Indian Navy Takes Tips from US Navy

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The Indian Navy announced a slew of green initiatives in recent months under the guidance of Admiral R.K. Dhowan, Chief of the Naval Staff. It appears to be on course to put itself on a mission mode for environmental sustainability.

The Indian Navy is in the process of synergizing its ‘blue water capability with a green footprint’. These have primarily been achieved by the adoption of a comprehensive ‘Indian Navy Environment Conservation Roadmap’ which is being implemented in all its facilities.

The Indian Navy is in the process of synergizing its ‘blue water capability with a green footprint’

The key initiatives can be divided into two broad areas:

A 3-5 percent reduction in power consumption is being targeted annually. Promulgation of guidelines for use of energy efficient machinery onboard sea-going platforms and undertaking energy efficient operations for ships have been framed.

Steps have been taken to ensure compliance of marine pollution (MARPOL – International Convention for the Prevention of Pollution from Ships) guidelines for waste disposal and discharge of effluents onboard ships. Use of environment friendly Sewage Treatment Plants (STP), commissioning of Effluent Treatment Plants, increasing the use of renewable energy in establishments and setting up of biogas plants in shore establishments have been initiated. The 4Rs (Reduce, Replace, Reuse and Recycle) have also been aggressively pursued to minimize the environmental impact of naval activities both at sea and ashore.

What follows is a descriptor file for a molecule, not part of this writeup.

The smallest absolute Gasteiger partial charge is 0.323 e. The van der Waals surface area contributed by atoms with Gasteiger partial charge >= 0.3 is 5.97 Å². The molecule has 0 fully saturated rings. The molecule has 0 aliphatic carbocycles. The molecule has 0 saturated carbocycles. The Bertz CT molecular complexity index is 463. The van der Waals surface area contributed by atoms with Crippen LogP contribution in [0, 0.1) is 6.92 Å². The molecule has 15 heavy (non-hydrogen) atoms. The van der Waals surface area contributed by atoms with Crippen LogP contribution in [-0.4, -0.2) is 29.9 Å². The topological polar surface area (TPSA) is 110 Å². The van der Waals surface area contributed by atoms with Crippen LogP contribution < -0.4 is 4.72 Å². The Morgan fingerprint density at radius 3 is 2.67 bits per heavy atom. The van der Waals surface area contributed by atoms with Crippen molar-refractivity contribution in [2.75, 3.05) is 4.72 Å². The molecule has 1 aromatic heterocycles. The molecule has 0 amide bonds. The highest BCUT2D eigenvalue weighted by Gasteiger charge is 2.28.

Learning from the US Navy
The US Navy is considered a leader in this area. The US Department of Navy (DoN) adopted five well defined energy goals in 2009 to increase war fighting capability, both strategically and tactically. From a strategic perspective, the objective was to reduce reliance on fossil fuels, while from the tactical perspective the objective was to use available energy sources (at site) by increasing energy efficiency. This would reduce the vulnerability associated with long fuel supply transport lines and would lead to an increase in the operational capability. The five energy goals were, energy efficient acquisition, sailing the “Great Green Fleet”, reducing non-tactical petroleum use, increasing alternative energy ashore, and increasing alternative energy use.

Spurred by the successes achieved by the DoN, the US army’s Offi ce of the Assistant Secretary of the Army for Installations, Energy and Environment, released ‘Strategy 2025’ (at the end of 2014), setting forth the army’s vision for Installations, Energy and Environment. This was followed by the recently-released ‘Energy Security and Sustainability Strategy’, by the US army.

A strong reporting mechanism is also in place and the ‘Strategic Sustainability Performance Report’, which is updated annually, ensures regular and comprehensive monitoring. The Indian Navy feels the US model is a good example of how the concept of sustainability is being integrated into operational readiness.

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